The point is, the Sedona's a fine ride, if you really need a big van with lots of space and room for a bunch of passengers. Easy to use, clear controls, nice heat, comfy seats, and mirrors that angle down when you back up. Great visiliblity, and I'm all about that. When I opened the door in a tight parking space, I didn't wack the car next to me (unlike the R500). Other than an uncomfortable roar when you first start it up (which quickly settles to a pleasant quiet), it's very pleasant. Does it replace the Aston Martin DB9 in my dreams? Not by a long shot. But it's not bad. And the girlfriend prefers it to the Silverado.
Kia Sedona — Making Life Easier
I've said it before, I'll say it again. I have no beef with the Sedona. I've driven it home the last few days and I think it rocks. I am a purebred sports car/sport sedan owner/lover/driver, down to my soul, but for what it is, the Sedona is a fantastic minivan.
That's part of our job as editors. Not to judge a car based on how it's not a Porsche, but to be in the mindset of someone who actually needs a minivan, or a pickup, or an SUV. What do they want, what do they need?
ANY car, in my view, needs to be easy to use, with the basic controls of starting/stopping, lights, temp, radio, etc. basic, well-designed and totally intuitive and within reach, without your having to consult a manual. Check. Shining stars, plus plenty of storage space and cupholders. And nothing's too complicated. You put a bag on the passenger seat, the passenger airbag's disabled. You stop the car but take your belt off before taking the key out of the ignition, it beeps a couple times, and then stops. Simple. No more than necessary.
But my main concern with all vehicles is visibility, and as I've written before, even some sedans, I feel, spectacularly fail in this regard. I drove the Hyundai Azera this weekend. Loved it, but when I parallel-parked with a low-nose Accord behind me, it was nearly impossible to see the front of the car out of the high rear window. I couldn't tell if I was 5 feet from the Accord or 1 foot. That said, the Sedona is fantastic. Lots of big windows, great visibility all around, easy to move, easy to park.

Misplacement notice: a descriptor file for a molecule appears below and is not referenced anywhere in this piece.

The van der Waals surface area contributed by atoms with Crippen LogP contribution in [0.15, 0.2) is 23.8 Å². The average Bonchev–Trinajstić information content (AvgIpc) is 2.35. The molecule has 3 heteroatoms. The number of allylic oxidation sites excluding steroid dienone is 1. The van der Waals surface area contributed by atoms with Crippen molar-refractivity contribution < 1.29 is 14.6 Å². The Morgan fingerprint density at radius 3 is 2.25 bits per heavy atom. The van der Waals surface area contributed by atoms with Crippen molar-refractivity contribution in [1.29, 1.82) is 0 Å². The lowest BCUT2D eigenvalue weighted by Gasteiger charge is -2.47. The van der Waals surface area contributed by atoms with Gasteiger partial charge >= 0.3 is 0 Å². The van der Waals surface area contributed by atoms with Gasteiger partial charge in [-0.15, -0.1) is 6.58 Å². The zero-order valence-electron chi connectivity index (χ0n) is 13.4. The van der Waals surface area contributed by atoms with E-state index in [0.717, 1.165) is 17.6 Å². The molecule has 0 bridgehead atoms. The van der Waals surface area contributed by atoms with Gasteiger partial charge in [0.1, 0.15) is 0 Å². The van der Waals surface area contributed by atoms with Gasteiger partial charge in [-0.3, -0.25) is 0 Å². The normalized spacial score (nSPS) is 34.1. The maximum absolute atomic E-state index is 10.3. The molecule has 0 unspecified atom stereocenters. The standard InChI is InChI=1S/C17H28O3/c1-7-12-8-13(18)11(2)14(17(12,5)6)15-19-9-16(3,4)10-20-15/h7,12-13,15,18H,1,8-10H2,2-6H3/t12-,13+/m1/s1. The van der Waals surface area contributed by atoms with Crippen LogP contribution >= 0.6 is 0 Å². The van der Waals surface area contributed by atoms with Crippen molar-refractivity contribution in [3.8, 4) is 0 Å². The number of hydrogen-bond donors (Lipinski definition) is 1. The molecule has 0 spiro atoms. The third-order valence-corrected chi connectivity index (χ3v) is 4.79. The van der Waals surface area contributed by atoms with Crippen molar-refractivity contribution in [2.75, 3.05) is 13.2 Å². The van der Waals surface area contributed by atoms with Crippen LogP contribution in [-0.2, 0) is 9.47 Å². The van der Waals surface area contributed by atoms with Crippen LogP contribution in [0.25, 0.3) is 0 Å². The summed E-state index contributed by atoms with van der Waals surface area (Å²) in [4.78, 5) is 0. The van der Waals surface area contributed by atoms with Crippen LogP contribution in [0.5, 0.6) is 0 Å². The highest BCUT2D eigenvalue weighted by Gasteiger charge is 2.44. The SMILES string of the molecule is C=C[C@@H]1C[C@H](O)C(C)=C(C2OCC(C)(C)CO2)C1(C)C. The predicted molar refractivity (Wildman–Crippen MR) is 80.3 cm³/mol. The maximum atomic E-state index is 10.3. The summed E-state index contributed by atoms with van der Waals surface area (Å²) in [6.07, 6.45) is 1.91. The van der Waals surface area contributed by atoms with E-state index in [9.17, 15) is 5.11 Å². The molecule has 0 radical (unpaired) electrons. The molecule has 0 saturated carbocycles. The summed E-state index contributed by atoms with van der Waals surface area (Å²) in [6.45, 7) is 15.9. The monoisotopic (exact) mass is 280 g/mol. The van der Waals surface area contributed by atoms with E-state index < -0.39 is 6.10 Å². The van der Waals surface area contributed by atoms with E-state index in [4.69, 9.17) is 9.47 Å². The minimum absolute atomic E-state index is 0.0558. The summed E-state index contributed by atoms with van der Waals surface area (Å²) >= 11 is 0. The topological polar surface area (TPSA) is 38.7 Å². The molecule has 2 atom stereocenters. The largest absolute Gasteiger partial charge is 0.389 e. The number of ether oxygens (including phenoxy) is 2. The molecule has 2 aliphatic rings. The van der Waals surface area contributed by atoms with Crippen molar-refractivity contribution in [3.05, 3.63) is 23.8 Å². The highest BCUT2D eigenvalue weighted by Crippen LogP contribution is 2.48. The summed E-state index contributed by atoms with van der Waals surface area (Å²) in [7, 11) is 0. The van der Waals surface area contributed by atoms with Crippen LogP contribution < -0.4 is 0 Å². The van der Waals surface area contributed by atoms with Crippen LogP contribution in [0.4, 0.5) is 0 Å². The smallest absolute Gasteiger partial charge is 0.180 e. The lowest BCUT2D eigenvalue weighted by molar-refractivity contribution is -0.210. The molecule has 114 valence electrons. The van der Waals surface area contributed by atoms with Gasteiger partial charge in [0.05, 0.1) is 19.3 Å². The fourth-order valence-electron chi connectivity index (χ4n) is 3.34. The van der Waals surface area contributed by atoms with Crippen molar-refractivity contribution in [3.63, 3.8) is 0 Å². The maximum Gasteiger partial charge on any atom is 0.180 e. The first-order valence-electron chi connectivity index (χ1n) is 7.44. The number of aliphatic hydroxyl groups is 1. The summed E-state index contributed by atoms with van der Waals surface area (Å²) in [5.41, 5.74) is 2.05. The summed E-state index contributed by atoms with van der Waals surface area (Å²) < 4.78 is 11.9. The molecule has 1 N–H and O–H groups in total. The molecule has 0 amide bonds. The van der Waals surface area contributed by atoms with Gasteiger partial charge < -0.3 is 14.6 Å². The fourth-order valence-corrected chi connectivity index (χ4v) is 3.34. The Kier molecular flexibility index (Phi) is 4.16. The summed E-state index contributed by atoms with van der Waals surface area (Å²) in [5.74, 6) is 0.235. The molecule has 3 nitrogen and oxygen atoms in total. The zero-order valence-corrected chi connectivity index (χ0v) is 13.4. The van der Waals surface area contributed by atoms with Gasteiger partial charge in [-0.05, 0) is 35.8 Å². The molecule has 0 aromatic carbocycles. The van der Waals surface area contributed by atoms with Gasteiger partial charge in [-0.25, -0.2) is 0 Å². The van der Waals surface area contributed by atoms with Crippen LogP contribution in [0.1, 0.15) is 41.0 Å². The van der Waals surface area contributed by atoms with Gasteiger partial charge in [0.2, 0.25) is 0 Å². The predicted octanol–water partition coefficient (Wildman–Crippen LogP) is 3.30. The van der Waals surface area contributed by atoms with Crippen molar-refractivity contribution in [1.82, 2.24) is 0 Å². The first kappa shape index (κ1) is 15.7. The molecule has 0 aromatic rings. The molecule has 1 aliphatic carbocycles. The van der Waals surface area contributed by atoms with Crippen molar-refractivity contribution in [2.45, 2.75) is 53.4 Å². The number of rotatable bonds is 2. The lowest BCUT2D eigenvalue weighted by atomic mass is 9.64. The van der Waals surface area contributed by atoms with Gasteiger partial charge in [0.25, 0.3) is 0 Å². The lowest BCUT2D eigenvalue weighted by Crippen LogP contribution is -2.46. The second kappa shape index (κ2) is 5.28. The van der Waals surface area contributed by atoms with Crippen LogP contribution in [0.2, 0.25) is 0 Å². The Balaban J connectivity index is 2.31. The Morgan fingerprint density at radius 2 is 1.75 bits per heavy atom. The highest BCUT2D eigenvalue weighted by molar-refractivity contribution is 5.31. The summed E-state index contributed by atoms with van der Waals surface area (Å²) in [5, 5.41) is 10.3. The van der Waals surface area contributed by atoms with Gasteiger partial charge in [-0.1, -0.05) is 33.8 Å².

And I really dig these mirrors. Nice and huge, as they should be with a 16-foot minivan.
When you put it in reverse, they angle down. Like so. Tighter on both sides so you can see what's close to you, and make sure you don't run over the family dog.
This is why I like it, in a nutshell. Nothing you don't need, no extra beeps and bells and complications, and a few extra touches to, dare I say, make your life EASIER. Oh, and I'm loving the acceleration for freeway entrances and lane-changing. Bravo Kia.
Big Girls Can Fly
At over 4,300 pounds, the Kia Sedona is no lightweight. You'd never know it when you're behind the wheel, though; she's quick out the gate, with acceleration that's nothing short of eager.
Our 2006 EX is powered by a 242-horsepower V6 with 251 pound-feet of torque, and the engine serves her well.
In a weekend's worth of travels, the Kia proved herself up for anything. Steep on-ramps that proved taxing for other vehicles were gleefully taken in stride by the Kia. There were no tense moments when making high-speed passing maneuvers on the freeway. The Sedona proved time and again that she could manage these with breezy confidence.
Minivans aren't supposed to make you smile, but this weekend, the Sedona proved herself worthy of a grin or two.
Huge news on the Sedona this week.
Had the privilege of spending the weekend in it. With its center row seats removed it did its usual van duty by hauling mountain bikes (two of them, wheels attached). And squeaking.
Maybe it's just more noticable with the second-row seats removed, but the thing has a death creak that sounds like a rat in a bear trap. Not sure what it is or where it's coming from, but it's obnoxious.
Like I said, huge news.
Nitpicking the Kia Sedona